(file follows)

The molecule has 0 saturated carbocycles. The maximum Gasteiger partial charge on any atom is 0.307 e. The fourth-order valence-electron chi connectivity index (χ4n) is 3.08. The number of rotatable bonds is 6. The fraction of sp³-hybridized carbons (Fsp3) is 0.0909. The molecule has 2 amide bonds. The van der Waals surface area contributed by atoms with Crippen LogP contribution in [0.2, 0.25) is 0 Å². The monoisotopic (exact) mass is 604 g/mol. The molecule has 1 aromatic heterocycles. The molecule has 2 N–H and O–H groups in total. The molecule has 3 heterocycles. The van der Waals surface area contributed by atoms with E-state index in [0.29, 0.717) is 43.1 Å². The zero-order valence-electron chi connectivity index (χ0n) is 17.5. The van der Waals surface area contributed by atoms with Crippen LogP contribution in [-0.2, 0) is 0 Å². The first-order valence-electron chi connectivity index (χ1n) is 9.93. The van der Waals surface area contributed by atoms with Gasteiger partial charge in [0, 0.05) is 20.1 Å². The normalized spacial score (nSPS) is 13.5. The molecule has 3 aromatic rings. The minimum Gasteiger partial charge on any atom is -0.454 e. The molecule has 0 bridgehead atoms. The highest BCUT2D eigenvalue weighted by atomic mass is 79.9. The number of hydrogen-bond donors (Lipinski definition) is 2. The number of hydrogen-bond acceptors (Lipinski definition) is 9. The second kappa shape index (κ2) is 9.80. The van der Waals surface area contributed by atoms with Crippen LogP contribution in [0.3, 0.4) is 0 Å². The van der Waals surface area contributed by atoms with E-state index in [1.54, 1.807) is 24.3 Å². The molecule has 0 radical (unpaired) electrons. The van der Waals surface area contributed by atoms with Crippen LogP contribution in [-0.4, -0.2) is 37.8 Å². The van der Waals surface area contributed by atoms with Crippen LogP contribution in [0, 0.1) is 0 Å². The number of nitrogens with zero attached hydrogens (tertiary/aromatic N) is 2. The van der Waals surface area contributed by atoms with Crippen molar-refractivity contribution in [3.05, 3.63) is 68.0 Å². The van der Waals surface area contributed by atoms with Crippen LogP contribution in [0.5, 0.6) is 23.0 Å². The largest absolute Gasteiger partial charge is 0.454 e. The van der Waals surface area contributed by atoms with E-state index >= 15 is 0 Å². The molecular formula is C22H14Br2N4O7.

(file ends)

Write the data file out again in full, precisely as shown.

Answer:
The molecule has 0 saturated carbocycles. The maximum Gasteiger partial charge on any atom is 0.307 e. The fourth-order valence-electron chi connectivity index (χ4n) is 3.08. The number of rotatable bonds is 6. The fraction of sp³-hybridized carbons (Fsp3) is 0.0909. The molecule has 2 amide bonds. The van der Waals surface area contributed by atoms with Crippen LogP contribution in [0.2, 0.25) is 0 Å². The monoisotopic (exact) mass is 604 g/mol. The molecule has 1 aromatic heterocycles. The molecule has 2 N–H and O–H groups in total. The molecule has 3 heterocycles. The van der Waals surface area contributed by atoms with E-state index in [0.29, 0.717) is 43.1 Å². The zero-order valence-electron chi connectivity index (χ0n) is 17.5. The van der Waals surface area contributed by atoms with Crippen LogP contribution in [-0.2, 0) is 0 Å². The first-order valence-electron chi connectivity index (χ1n) is 9.93. The van der Waals surface area contributed by atoms with Gasteiger partial charge in [0, 0.05) is 20.1 Å². The normalized spacial score (nSPS) is 13.5. The molecule has 3 aromatic rings. The minimum Gasteiger partial charge on any atom is -0.454 e. The molecule has 0 bridgehead atoms. The highest BCUT2D eigenvalue weighted by atomic mass is 79.9. The number of hydrogen-bond donors (Lipinski definition) is 2. The number of hydrogen-bond acceptors (Lipinski definition) is 9. The second kappa shape index (κ2) is 9.80. The van der Waals surface area contributed by atoms with Crippen LogP contribution in [0.3, 0.4) is 0 Å². The van der Waals surface area contributed by atoms with E-state index in [1.54, 1.807) is 24.3 Å². The molecule has 0 radical (unpaired) electrons. The van der Waals surface area contributed by atoms with Crippen LogP contribution in [-0.4, -0.2) is 37.8 Å². The van der Waals surface area contributed by atoms with Crippen LogP contribution in [0, 0.1) is 0 Å². The number of nitrogens with zero attached hydrogens (tertiary/aromatic N) is 2. The van der Waals surface area contributed by atoms with Crippen molar-refractivity contribution in [3.05, 3.63) is 68.0 Å². The van der Waals surface area contributed by atoms with Crippen LogP contribution in [0.5, 0.6) is 23.0 Å². The largest absolute Gasteiger partial charge is 0.454 e. The van der Waals surface area contributed by atoms with E-state index >= 15 is 0 Å². The molecular formula is C22H14Br2N4O7.